Moodle forums

This should really be your first step. If you found my website using Google and have never used the moodle.org forums, please do yourself a favour and go there. If you have already visited the forums and have not found the answer you were looking for, maybe you’ll be lucky and find it here (make sure you check the comments at the bottom of the page). I cannot stress this enough – the Moodle community really is fantastic.

 

Debugging mode

Turning on debugging really comes in handy. Basically it will display extra messages usually at the top of your Moodle pages. You can turn it on in the Administration> Development> Debugging.

There are different levels of  debugging – choosing ‘ALL’ is usually enough and will be useful if you need to report an issue in the Moodle forums.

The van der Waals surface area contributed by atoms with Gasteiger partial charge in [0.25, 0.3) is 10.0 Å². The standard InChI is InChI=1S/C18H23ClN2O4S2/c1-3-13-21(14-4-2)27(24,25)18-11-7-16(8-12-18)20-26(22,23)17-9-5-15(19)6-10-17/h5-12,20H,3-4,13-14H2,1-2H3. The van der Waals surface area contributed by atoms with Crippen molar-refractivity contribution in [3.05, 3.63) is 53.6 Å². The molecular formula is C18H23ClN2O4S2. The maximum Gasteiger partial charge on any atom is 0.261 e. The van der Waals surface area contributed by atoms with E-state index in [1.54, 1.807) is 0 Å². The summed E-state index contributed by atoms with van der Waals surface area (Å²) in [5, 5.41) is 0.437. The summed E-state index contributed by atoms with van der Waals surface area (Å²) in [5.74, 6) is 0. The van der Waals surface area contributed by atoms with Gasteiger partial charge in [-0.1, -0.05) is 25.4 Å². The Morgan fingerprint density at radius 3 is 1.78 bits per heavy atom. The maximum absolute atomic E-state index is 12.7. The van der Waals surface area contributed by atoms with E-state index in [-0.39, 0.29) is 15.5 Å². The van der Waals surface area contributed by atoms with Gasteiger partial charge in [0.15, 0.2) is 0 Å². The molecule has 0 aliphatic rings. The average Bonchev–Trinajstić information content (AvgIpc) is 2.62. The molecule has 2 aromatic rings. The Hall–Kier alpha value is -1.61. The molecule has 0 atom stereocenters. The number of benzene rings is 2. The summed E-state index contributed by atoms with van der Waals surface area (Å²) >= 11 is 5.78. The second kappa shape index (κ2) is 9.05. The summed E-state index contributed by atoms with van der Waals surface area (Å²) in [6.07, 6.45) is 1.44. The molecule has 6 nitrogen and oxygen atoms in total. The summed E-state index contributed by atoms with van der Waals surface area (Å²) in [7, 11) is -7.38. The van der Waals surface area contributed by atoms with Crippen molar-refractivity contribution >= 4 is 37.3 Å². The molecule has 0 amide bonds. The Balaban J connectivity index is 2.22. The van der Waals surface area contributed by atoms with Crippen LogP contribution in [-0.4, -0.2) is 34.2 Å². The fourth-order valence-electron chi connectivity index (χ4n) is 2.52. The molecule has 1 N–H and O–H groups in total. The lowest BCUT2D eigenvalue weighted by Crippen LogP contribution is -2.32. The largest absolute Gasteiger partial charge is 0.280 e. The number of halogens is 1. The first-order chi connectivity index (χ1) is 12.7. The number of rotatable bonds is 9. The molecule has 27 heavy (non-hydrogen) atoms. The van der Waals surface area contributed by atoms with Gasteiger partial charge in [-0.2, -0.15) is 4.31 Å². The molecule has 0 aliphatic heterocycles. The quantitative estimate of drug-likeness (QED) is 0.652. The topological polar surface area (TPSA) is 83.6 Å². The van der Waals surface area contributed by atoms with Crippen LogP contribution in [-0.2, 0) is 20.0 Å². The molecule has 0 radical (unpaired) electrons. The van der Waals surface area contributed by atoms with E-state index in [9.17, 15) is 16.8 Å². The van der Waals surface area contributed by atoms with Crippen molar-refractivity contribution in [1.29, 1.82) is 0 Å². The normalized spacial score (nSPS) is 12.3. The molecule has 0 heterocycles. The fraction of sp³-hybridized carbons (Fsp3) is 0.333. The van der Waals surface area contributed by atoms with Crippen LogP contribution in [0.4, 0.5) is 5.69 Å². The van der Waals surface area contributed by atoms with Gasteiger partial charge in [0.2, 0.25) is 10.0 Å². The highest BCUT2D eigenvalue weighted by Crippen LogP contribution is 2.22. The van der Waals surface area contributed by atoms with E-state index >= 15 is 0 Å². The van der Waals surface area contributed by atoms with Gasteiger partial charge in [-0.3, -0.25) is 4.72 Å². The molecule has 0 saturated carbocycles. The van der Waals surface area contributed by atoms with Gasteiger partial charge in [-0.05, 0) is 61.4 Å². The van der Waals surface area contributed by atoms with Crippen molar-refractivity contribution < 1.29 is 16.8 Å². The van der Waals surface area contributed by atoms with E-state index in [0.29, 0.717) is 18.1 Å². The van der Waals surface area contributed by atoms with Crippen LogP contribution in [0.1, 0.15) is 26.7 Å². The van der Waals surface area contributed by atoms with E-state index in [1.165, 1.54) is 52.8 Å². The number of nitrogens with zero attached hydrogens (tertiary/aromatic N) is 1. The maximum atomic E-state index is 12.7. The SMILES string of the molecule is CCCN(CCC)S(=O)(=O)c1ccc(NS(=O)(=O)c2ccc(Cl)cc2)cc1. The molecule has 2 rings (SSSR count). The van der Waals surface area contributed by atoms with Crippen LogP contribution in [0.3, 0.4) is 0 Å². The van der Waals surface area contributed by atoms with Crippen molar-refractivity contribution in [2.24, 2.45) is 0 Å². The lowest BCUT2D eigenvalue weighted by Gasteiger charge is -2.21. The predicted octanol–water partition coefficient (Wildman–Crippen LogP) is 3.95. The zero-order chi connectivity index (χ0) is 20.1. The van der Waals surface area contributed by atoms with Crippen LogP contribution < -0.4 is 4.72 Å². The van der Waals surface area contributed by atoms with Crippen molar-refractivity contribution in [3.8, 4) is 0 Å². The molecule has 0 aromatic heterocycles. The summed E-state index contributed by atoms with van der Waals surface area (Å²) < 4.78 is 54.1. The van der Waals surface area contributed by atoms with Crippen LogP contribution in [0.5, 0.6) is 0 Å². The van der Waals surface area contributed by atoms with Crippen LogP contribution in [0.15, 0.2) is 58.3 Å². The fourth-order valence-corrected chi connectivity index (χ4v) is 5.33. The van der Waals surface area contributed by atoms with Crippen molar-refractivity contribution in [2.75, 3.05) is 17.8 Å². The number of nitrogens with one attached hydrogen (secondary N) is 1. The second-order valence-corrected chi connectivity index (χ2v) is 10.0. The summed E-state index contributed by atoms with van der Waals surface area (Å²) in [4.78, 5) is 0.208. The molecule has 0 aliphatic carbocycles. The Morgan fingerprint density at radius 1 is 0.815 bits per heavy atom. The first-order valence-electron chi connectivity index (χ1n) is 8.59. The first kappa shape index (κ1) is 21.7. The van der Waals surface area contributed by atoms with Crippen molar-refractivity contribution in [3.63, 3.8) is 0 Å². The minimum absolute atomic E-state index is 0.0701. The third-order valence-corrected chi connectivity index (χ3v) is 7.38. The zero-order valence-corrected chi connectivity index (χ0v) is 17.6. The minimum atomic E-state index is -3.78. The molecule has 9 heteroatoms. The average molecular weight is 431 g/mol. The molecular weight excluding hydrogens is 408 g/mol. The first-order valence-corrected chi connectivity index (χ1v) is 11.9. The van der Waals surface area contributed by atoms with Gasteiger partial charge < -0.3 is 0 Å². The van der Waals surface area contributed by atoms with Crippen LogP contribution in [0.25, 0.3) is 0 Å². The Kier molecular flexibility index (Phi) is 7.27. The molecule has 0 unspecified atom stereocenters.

Moodle Debugging

 

XMLDB Editor

This tool can be found in Administration>Miscellaneous>XMLDB editor

Although it has a scary name, this tool is very easy to use and can return some useful messages. I recently upgraded our Moodle installation at school and noticed a few errors with indexes using the ‘Check indexes’ tool. It was nothing that stopped the installation working, but it’s always good to have everything working properly.

 Moodle XMLDB Editor

 

Moodle health check

One useful tool that I have come across is the ‘health-check’ built-in function. I only found out about this function a few days ago whilst doing some digging in the code. It is worth noting that it is ‘Unsupported’ but you can access it using http://www.yourmoodleaddress.com/admin/health.php (changing ‘www.yourmoodleaddress’ with the site you want to diagnose). It’s not really a one-stop shop to get your Moodle installation working great but it’s a nice start. Each problem is given a level of severity i.e. notice, annoyance, significant, critical.